Jesus Montero “learned how to run” this offseason

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Not only is Jesus Montero one of the slowest runners in baseball, he runs … well, let’s say oddly. Jeff Sullivan of the Mariners blog Lookout Landing once described Montero’s running style as like “stepping on creaky floorboards and you’re trying not to wake up a baby.”

And as Greg Johns of MLB.com reports, Montero spent the offseason trying not to run so slowly and oddly:

“I spent a lot of time running and working on my techniques about running,” he said. “That’s what I did. I ran a lot and I learned how to run. Because last year … you know I’m slow, but I want to run a little better and gain a little more speed and all that. So that’s what I did, just run.”

Montero said he worked with a running specialist from Venezuela, as well as an instructor the Mariners sent to help him after observing his upright, awkward style in his first year in Seattle.

So does he feel faster now? “I feel good,” Montero said with a smile. “I’m learning how to run a little more beautiful, a little better, you know?”

I was going to make a joke about the absurdity of a 23-year-old professional athlete not knowing how to run, but then I remembered I’m a 30-year-old man who never learned how to shave with a non-electric razor and has instead spent the past decade with a constant five o’clock shadow like some sort of Jewish Don Johnson. Maybe I should go to Venezuela in search of a shaving expert, is the moral of this post basically.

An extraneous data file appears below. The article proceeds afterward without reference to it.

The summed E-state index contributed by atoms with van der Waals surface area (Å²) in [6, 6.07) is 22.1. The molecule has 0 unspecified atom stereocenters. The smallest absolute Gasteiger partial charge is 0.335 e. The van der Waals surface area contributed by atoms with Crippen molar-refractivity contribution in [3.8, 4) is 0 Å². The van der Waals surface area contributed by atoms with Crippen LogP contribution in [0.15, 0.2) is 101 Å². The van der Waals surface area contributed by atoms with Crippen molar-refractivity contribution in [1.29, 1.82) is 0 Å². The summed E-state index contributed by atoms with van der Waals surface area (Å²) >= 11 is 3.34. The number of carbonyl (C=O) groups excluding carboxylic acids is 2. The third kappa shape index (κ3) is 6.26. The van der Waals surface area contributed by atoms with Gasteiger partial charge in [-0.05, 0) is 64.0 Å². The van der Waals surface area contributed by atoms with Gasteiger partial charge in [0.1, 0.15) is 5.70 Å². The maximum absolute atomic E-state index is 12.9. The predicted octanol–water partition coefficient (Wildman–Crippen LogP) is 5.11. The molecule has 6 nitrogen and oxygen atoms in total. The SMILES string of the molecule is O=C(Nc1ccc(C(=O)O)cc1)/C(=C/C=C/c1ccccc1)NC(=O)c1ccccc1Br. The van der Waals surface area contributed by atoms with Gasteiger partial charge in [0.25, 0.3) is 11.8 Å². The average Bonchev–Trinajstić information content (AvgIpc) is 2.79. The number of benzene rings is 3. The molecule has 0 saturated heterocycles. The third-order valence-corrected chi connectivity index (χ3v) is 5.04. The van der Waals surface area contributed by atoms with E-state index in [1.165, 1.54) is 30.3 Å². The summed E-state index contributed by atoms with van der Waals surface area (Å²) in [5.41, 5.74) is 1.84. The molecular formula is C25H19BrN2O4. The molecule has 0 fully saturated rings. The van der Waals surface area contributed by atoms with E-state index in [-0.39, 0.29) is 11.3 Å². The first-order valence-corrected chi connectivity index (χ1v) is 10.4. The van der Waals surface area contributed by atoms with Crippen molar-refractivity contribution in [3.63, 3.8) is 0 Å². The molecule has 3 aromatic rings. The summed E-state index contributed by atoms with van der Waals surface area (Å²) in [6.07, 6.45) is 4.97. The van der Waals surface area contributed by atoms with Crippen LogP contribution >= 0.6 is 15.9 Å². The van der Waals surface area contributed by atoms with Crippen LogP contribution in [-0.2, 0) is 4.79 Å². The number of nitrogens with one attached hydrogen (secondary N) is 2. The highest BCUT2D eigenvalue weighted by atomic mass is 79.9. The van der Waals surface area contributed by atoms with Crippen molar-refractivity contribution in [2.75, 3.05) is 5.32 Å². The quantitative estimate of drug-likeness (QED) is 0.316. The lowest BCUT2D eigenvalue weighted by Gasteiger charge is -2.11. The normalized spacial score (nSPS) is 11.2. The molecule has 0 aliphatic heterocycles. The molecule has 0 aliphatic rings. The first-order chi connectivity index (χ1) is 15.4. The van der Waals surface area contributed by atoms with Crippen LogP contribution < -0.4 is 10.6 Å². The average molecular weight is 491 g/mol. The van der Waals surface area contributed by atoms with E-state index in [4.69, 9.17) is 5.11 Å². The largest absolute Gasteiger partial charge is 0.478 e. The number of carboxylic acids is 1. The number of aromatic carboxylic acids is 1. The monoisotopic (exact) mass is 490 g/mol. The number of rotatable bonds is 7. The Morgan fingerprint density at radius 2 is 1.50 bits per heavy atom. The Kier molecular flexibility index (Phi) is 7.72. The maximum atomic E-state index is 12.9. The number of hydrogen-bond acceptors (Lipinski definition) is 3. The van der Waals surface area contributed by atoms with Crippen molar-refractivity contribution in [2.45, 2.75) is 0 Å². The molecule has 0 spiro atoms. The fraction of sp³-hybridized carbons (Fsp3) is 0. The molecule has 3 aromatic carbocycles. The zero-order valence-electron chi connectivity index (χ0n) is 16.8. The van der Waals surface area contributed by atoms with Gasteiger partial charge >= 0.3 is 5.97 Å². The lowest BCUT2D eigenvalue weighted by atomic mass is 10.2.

Report: Astros, Alex Bregman agree to five-year, $100 million extension

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Fox 26’s Mark Berman reports that the Astros and third baseman Alex Bregman have agreed to $100 million contract extension. MLB.com’s Brian McTaggart confirms a deal has been reached and adds that the deal is actually for five years, beginning after the 2019 season. The contract will cover all three of Bregman’s arbitration years and two years of would-be free agency.

Bregman, who turns 25 years old later this month, has quickly become one of the best third basemen in baseball. Across parts of three seasons, he has hit .282/.366/.500 with 58 home runs, 208 RBI, 224 runs scored, and 29 stolen bases. FanGraphs credited him with 7.6 Wins Above Replacement, tied with Francisco Lindor and Christian Yelich for the fourth-best mark among position players in baseball, trailing only Mookie Betts (10.4), Mike Trout (9.8), and José Ramírez (8.0).

This is obviously a smart move for the Astros, as this contract extension will secure Bregman’s age 25-30 seasons. With second baseman José Altuve also locked up through 2024, and presumed extensions to come for Carlos Correa and possibly Gerrit Cole and George Springer, the Astros have a core that they can build around for years to come.